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Associations between adolescent smoking habits and exercise, particularly participation in sports and lung function were studied. All students aged 13-19 yrs in Nord-Trøndelag County, Norway, 1995-1997, were invited to join a cross-sectional study. Information on smoking habits and exercise was obtained by self-administered questionnaire. Spirometry was performed in accordance with American Thoracic Society standards. Of the 6,811 students (aged 13-18 yrs, without asthma), 2,993 (44%) reported never-smoking, and 1,342 (20%) reported current smoking (90% daily). Frequency of physical exercise was inversely associated with smoking, but participants in individual sports with lesser endurance, especially body-building and fighting sports, were more likely to be daily smokers than nonparticipants. Both daily (53%) and occasional smokers (43%) were more likely to have quit sports than never-smokers (26%)). Never-smokers showed a positive dose-response between physical exercise and lung function (forced vital capacity and forced expiratory volume in one second, adjusted for age and height). No similar significant association was observed in daily smokers. These data suggest that smoking habits in different sports should be considered when promoting physical activity as smoking prevention, and sports organizations should include smoking prevention programmes. Adolescents with better lung function may self-select into sports; this possibility needs to be studied in a longitudinal design.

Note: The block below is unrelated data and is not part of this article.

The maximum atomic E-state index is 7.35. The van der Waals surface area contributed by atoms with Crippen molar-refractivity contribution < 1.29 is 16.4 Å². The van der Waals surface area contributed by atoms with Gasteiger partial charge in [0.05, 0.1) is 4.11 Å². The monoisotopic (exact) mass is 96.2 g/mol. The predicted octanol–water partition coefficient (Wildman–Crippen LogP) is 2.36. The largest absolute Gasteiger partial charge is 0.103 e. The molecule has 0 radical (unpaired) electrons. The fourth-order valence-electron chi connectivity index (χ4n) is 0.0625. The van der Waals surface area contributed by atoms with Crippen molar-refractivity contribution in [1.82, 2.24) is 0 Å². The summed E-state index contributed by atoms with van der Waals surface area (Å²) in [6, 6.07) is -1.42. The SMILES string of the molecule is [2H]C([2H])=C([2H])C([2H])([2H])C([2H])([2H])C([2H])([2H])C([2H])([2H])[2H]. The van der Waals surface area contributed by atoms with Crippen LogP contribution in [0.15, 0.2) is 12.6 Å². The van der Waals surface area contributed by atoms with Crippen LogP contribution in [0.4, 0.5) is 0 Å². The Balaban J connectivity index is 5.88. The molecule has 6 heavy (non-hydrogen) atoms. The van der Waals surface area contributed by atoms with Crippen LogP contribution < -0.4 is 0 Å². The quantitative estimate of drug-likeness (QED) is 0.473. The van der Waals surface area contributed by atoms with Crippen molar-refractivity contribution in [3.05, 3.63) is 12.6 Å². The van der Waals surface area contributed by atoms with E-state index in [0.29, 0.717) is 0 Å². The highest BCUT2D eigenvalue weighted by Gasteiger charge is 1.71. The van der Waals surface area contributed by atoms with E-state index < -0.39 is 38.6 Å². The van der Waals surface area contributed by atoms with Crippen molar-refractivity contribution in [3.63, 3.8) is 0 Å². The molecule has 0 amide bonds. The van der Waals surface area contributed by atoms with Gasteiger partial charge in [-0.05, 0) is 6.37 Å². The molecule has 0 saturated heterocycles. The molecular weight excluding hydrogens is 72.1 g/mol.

The effects of a dance/movement education (D/ME) program on children's fitness and gross motor development is reported. Fifty-four girls and 66 boys received 36 weeks of D/ME in conjunction with the school's regular physical education program. The D/ME intervention used in this study was based on Laban's basic movement themes of force, space, time and flow. Pre and posttests were administered to determine the extent of changes in the children's motor behavior which may have occurred as a result of this programming. Several statistically significant improvements were observed for boys and girls on a wide range of fitness and gross motor skills. Recent investigations have supported the long held belief that childrens' intellectual and emotional devel­ opment are enhanced through participation in the movement arts (Breckenridge, 1965;Duggan, 1978;Fisher, 1980; King, 1968; Zirulnik and Young, 1979; Riordan and Fitt, 1980; and Sharpe, 1979). Some writers have even reported relationships between movement abilities and reading readiness (King, 1973). The effective use of dance/movement education (D/ME) for the benefit of special populations has also been documented. For instance, participation in D/ME has been attributed to improved body image and self concept of children with learning disabilities(Fisher, 1980; Polk, 1979)and deafness (Polk, 1979). Polk further observed that D/MEprograms can provide appropriate outlets for childrens' aggressive behaviors. Dance/movement has been successfully employed with children who have a limited capacity for movement. Duggan (1978) found that children with cerebral palsy who received regular movement experiences improved their muscle tone, range of motion and joint stability as well as increased respiratory and renal functioning.